After all, any descriptions of social science could be a pseudoscientific perspective of what one sees as one’s shadow in the cave. They are not so different from religious, theological argumentations.

Despite their efforts, the numerous outputs of social sciences have always been hot topics for philosophy – such questions as “Are they scientific? If so, what does it mean to say scientific on earth?”

Such discussions in themselves have become a specific field of philosophy such as philosophy of sciences as well as postmodernism and post-postmodernism. Despite the vast quantity of products in social sciences, we are not yet sure how preciously these could be falsifiable enough and objective enough in order to contribute to the progress of our societies in such way that natural sciences did to our technological progress.

We see various schools in the fields of sociologies and economics. In reality, however, it seems they could never agree with one another. They are just like religious denominations. They worship the founder of each school and go through the specific apprenticeship to become an expert in the given schools. That’s it.

How about human sciences?

In the same manner, it is far from natural sciences. Unlike social sciences, human sciences don’t like to call themselves scientific in the first place, even in the field of psychology and history.

Psychology in itself contains the same spectrum from natural sciences to human sciences. Clinical and experimental schools are scientific, whereas some others are not so different from religious articulations if not modern versions of sorcerers. We call them a pop psychology to provide superficial categorizations on who we are and others.

How about history?

At a glance, the study of history is more like philology, where objective knowledge and evidence are a primary focus to pursue so-called historical truth.

Strictly speaking; however, even the study of history would face the issue of descriptions in the following two perspectives:

  1. Historicity
  2. Historiography

Historicity implies the fact that a specific event took place only once in history, which had never happened in the past and will never happen in the future. It is ontologically outside of the scientific falsifiability.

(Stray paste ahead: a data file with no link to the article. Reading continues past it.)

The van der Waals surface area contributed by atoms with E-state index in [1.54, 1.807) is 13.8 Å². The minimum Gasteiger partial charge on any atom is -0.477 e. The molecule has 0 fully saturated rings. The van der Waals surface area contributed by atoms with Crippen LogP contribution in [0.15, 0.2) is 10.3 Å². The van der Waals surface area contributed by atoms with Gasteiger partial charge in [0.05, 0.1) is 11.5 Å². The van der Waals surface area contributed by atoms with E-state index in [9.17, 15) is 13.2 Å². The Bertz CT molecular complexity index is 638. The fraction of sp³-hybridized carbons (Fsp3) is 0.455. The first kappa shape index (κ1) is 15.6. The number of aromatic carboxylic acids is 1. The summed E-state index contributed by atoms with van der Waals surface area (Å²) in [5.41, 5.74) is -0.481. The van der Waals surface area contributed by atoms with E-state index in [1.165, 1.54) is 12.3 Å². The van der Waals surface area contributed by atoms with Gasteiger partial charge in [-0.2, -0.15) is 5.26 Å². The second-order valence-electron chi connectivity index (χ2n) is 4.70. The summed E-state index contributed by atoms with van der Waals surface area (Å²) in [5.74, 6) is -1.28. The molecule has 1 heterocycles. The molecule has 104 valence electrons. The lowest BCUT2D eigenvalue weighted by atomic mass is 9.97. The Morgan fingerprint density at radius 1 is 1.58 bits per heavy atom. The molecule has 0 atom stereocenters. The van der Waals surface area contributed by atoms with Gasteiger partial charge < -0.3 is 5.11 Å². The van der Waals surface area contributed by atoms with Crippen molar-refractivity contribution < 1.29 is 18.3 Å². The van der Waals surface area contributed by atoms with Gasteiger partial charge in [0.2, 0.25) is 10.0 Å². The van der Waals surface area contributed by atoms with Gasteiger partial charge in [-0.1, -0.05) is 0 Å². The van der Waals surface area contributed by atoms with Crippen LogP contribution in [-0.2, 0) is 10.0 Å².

In natural science, if other researchers can repeat the same result in their experiments, then they can agree and conclude that the result is truthful. If the event is only once in history, on the other hand, we can never prove the truthfulness of this historical event through scientific experiments.

The truthfulness and agreeability of historicity is entirely a different creature from that of natural sciences. Just like the life of Jesus Christ, our life is existentially once, which is true and real, but outside of any scientific proof.

The life of Jesus Christ or any historical figures and events could be historically real. These, however, are not exempted from the issue of interpretations and hermeneutics. After all, any history is someone’s interpretation despite a series of factual, historical events. There is no such thing as one universal history for everyone.

History is by nature intersubjective and multifaceted. There could be as many histories as the number of our different perspectives. We call them historiographies. Like social sciences, the study of history also falls in the philosophical topics of postmodern and post-postmodern discussions.

Instead of human sciences, therefore, we could or should merely call this category “humanity” or “liberal arts.” It is solely the area where we humans could seek knowledge and wisdom through our languages and symbols, which are, of course, admittedly very limited. Therefore, the implication is somewhat interdisciplinary. We are all blind touching an elephant.

The lineup has varied throughout history and will change more in the future. The modern version could be as follows:

  • Arts (fine arts, music, performing arts, literature)
  • Philosophy
  • Religious studies
  • Social science (anthropology, geography, history, jurisprudence, linguistics, political science, psychology, sociology)
  • Mathematics
  • Natural Sciences (biology, chemistry, physics, astronomy, earth sciences)

Traditionally in the medieval age, both philosophy and theology (currently, religious studies) are used to be overarching for the rest of disciplines as both should always be a meta-perspective. In other words, through them, we need to understand the very limits of human knowledge and wisdom per se.

After all, we see what we want to see. At most, we can see what we can see. While the universe is transcendent, what we have is our eyes and their scientific extensions alone. Seeking wisdom, therefore, is seeking and admitting our limits – what we don’t see.

As long as our ego dictates our lives, we can never get out of this mindset. It is inevitable. Being in this world and of this world, we can’t be wholly egoless and selfless. Even saints and angels have a subtle sense of their ego and self.

Thou madest him a little lower than the angels; thou crownedst him with glory and honour, and didst set him over the works of thy hands:

Hebrews 2:7

When I consider thy heavens, the work of thy fingers, the moon and the stars, which thou hast ordained; What is man, that thou art mindful of him? and the son of man, that thou visitest him? For thou hast made him a little lower than the angels, and hast crowned him with glory and honour.

Psalm 8:3-5

Image by Dariusz Sankowski